I’m a fan of Washington wine, most of which comes from east of the Cascades in the dry part of the state. So last week, with the prospect of a family wedding in Walla Walla—a jewel of an AVA in the far southeast corner—I had visions of afternoons in downtown tasting rooms, morning drives through leafed-out vineyards fronting the purplish Blue Mountains …
I’m a fan of Washington wine, most of which comes from east of the Cascades in the dry part of the state. So last week, with the prospect of a family wedding in Walla Walla—a jewel of an AVA in the far southeast corner (it actually crosses the state line into Oregon but is, accurately or not, thought of as a Washington appellation)—I had visions of afternoons in downtown tasting rooms, morning drives through leafed-out vineyards fronting the purplish Blue Mountains …
Alas, reception-coordinating duties left me with just one day for wine, and that day, the temperature hovered in the low 60s, and a blustery rain had its way throughout. Still, I managed a sip of Cab in the new-ish vineyard it came from; a side-by-side comparison of Chardonnays from the same vineyard treated to new oak, partly used oak, neutral oak, and stainless steel; and a trio of Cabs from barrel in different oak: American (whiskey and coconut flavors there), Hungarian (spice and tannin), and French (subtle and elegant but boldy tannic).
The wineries were Waterbrook and Canoe Ridge, which produce relatively affordable bottles in the scheme of Washington wine. In broad strokes, the state has one enormous wine company—Chateau Ste. Michelle, which, in spite of producing well over a million cases a year, generally delivers solid quality for whatever price you’ve paid for a bottle (and sometimes more-than-solid quality). At the other end of the spectrum are the much smaller, family-owned wineries (somewhere around 700 of them!) without the economies of scale and with either expensive vineyard land or expensive grapes to pay for. Their wines aren’t cheap. And there hasn’t been much in the middle.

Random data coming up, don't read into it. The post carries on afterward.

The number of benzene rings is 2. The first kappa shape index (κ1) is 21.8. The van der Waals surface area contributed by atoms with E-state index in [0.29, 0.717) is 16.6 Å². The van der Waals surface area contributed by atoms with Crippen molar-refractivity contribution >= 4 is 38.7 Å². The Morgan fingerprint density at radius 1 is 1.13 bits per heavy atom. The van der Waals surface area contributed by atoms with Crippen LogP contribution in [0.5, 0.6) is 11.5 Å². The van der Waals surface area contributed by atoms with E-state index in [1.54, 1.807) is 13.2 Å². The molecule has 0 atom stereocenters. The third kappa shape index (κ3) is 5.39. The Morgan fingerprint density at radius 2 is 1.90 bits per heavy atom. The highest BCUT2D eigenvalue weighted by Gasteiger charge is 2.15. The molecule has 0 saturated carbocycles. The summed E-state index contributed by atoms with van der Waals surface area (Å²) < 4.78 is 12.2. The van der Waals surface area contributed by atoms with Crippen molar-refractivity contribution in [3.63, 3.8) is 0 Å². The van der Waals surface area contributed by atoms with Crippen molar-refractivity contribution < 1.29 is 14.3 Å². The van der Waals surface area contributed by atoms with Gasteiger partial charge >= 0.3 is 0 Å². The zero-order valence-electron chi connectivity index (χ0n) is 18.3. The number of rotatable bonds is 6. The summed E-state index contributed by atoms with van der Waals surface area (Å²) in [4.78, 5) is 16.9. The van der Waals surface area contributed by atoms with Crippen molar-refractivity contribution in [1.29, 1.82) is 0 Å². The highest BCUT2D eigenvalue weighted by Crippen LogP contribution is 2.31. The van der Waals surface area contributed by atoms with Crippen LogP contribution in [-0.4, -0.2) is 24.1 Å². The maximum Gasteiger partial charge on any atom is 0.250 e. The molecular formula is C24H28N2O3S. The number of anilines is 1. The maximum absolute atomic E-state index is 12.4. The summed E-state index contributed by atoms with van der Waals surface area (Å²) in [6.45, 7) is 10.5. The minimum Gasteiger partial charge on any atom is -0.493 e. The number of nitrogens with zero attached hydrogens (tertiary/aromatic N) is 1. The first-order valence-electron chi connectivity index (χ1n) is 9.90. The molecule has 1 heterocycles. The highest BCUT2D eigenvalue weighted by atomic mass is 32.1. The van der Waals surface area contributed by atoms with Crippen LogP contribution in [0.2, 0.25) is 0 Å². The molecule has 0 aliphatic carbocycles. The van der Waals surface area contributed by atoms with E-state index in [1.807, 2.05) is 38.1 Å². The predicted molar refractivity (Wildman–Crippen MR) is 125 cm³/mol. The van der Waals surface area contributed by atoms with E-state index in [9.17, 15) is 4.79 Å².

Waterbrook and Canoe Ridge, though, are finds in that middle space—putting ever-more bang for your buck in their bottles. Between them, they just won seven medals in our 2013 Sunset International Wine Competition! And my rainy sojourn around Walla Walla revealed some of the why: the new Waterbrook Estate Vineyard northeast of town that will be the source of seriously good grapes under the Waterbrook label. (My local writer/wine consultant friend, Paul Gregutt, who joined for part of the day, insists that he detects a grainy character in wines off this vineyard—imparted by the miles of wheat surrounding the vines.) And behind the scenes at both wineries, clearly, knowing hands are on the wine: John Freeman at Waterbrook, Bill Murray at Canoe Ridge. In jaded moments, I think, “You’ve seen one tank or barrel room, you’ve seen them all.” But a crew racking reds and topping them off with dry ice, a smart filtering machine that can bring less pressure to bear on the wine while processing amazing volumes, a sea of virgin French barrels still in their plastic waiting for new wine this fall, even a bottling line … I really don’t get tired of the good winemaking scenes.
Several well-priced faves:
Canoe Ridge 2012 “The Expedition” Pinot Gris (Horse Heaven Hills; $14). A bushel of apples layered with fuzzy peach, pretty florals, and vibrant lemon.
Canoe Ridge 2012 “The Expedition” Merlot (Horse Heaven Hills; $15). A lively, fresh Merlot from a cool year with a little spice spiking its dark cherry fruit.
Waterbrook 2010 Reserve Merlot (Columbia Valley; $20). A swirl of violets leads to intense cherry dusted with cocoa and damp earth.